Economists in both parties, climate change activists, and many nations, including China, support taxing carbon dioxide emissions as the most efficient way to fight the increasingly serious problem of climate change. But US oil giants, led by Exxon-Mobil, have backed a carbon tax in name only. They feature it on their websites or when asked about climate change by shareholders or journalists, then have their lobbyist work against it in the halls of Congress. Yet if oil companies were to genuinely advocate carbon taxes, the policy implications could be immense, enabling not just more effective, efficient climate policy, but likely tax reform, as well.
 
Until now, the industry’s lobbying arm, the American Petroleum Institute, has assiduously led efforts to undermine any attempt to tax oil, natural gas, gasoline or carbon emissions.  API, widely viewed as the most powerful trade association in Washington, has teamed with Republicans in Congress to prevent increases in the long-stagnant federal gasoline tax, or efforts to impose taxes on oil or pricing policies like cap and trade carbon markets.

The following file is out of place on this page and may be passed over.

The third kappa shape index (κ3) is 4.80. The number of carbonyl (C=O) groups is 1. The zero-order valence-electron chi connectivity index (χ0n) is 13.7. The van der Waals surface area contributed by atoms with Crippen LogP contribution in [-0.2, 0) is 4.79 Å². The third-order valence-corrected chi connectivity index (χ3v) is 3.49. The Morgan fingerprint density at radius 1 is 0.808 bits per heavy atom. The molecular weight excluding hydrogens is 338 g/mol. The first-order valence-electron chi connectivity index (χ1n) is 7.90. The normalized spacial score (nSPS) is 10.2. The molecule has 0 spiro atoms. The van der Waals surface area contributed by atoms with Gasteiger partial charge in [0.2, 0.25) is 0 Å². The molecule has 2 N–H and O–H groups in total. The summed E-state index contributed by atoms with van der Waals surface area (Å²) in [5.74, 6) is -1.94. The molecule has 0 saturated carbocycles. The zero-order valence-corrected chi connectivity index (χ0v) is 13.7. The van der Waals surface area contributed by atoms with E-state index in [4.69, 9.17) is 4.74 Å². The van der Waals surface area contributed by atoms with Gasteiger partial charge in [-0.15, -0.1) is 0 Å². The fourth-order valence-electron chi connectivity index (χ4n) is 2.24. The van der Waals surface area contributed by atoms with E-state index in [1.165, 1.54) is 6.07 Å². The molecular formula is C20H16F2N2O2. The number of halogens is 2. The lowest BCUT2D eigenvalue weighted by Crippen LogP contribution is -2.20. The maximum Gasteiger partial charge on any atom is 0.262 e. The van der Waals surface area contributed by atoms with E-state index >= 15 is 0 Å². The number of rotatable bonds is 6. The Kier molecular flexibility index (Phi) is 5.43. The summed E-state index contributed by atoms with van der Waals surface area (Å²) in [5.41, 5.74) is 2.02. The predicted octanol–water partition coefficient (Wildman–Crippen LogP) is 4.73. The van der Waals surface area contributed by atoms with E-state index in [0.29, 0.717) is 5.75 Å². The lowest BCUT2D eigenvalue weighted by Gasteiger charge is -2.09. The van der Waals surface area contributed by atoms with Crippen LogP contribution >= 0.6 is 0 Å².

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But now that might be changing.  Exxon, the world’s largest non-state oil and gas corporation, has been discussing details of carbon tax proposals with key staff on Capitol Hill, and in meetings with other oil companies, according to the Wall Street Journal.  Additional news sources have reported that API has created a special committee to study climate change policy. While healthy skepticism about the industry’s eagerness to tax its own products remains justified, profound new vulnerabilities related to climate change suggest that carbon pricing may now be in the long-term business interests of oil and gas giants.
 
Investigations by Attorneys General from several states into whether Exxon Mobil misled shareholders and others about their views on climate change science have recently garnered headlines, and put Exxon on its back foot.  But this is just the tip of the iceberg of oil company vulnerabilities.